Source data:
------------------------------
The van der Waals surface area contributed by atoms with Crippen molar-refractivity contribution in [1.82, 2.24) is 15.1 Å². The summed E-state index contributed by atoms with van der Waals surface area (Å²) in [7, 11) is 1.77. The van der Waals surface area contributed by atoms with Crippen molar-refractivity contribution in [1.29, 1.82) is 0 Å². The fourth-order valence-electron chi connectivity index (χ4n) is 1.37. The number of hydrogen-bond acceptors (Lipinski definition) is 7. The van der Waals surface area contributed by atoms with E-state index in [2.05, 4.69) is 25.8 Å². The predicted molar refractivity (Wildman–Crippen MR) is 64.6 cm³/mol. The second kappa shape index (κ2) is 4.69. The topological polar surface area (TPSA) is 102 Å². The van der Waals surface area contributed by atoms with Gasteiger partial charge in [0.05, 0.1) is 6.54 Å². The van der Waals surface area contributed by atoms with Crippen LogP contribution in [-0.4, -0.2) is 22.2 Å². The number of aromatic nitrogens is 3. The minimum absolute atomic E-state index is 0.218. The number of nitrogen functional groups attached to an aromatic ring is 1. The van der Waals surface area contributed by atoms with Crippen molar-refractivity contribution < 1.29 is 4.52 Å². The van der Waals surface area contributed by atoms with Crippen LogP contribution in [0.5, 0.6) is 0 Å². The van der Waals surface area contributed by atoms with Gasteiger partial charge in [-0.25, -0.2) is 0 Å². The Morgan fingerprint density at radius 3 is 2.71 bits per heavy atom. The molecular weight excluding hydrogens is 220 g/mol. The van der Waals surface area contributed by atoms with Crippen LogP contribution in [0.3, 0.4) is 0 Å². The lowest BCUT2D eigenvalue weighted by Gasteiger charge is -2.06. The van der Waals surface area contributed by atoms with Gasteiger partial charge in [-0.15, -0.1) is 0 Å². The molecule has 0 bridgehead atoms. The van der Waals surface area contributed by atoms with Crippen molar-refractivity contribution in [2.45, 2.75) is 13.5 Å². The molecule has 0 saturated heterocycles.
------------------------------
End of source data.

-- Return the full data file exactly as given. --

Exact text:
The van der Waals surface area contributed by atoms with Crippen molar-refractivity contribution in [1.82, 2.24) is 15.1 Å². The summed E-state index contributed by atoms with van der Waals surface area (Å²) in [7, 11) is 1.77. The van der Waals surface area contributed by atoms with Crippen molar-refractivity contribution in [1.29, 1.82) is 0 Å². The fourth-order valence-electron chi connectivity index (χ4n) is 1.37. The number of hydrogen-bond acceptors (Lipinski definition) is 7. The van der Waals surface area contributed by atoms with E-state index in [2.05, 4.69) is 25.8 Å². The predicted molar refractivity (Wildman–Crippen MR) is 64.6 cm³/mol. The second kappa shape index (κ2) is 4.69. The topological polar surface area (TPSA) is 102 Å². The van der Waals surface area contributed by atoms with Gasteiger partial charge in [0.05, 0.1) is 6.54 Å². The van der Waals surface area contributed by atoms with Crippen LogP contribution in [-0.4, -0.2) is 22.2 Å². The number of aromatic nitrogens is 3. The minimum absolute atomic E-state index is 0.218. The number of nitrogen functional groups attached to an aromatic ring is 1. The van der Waals surface area contributed by atoms with Crippen molar-refractivity contribution < 1.29 is 4.52 Å². The van der Waals surface area contributed by atoms with Crippen LogP contribution in [0.5, 0.6) is 0 Å². The van der Waals surface area contributed by atoms with Gasteiger partial charge in [-0.25, -0.2) is 0 Å². The Morgan fingerprint density at radius 3 is 2.71 bits per heavy atom. The molecular weight excluding hydrogens is 220 g/mol. The van der Waals surface area contributed by atoms with Crippen LogP contribution in [0.3, 0.4) is 0 Å². The lowest BCUT2D eigenvalue weighted by Gasteiger charge is -2.06. The van der Waals surface area contributed by atoms with Gasteiger partial charge in [-0.15, -0.1) is 0 Å². The molecule has 0 bridgehead atoms. The van der Waals surface area contributed by atoms with Crippen molar-refractivity contribution in [2.45, 2.75) is 13.5 Å². The molecule has 0 saturated heterocycles.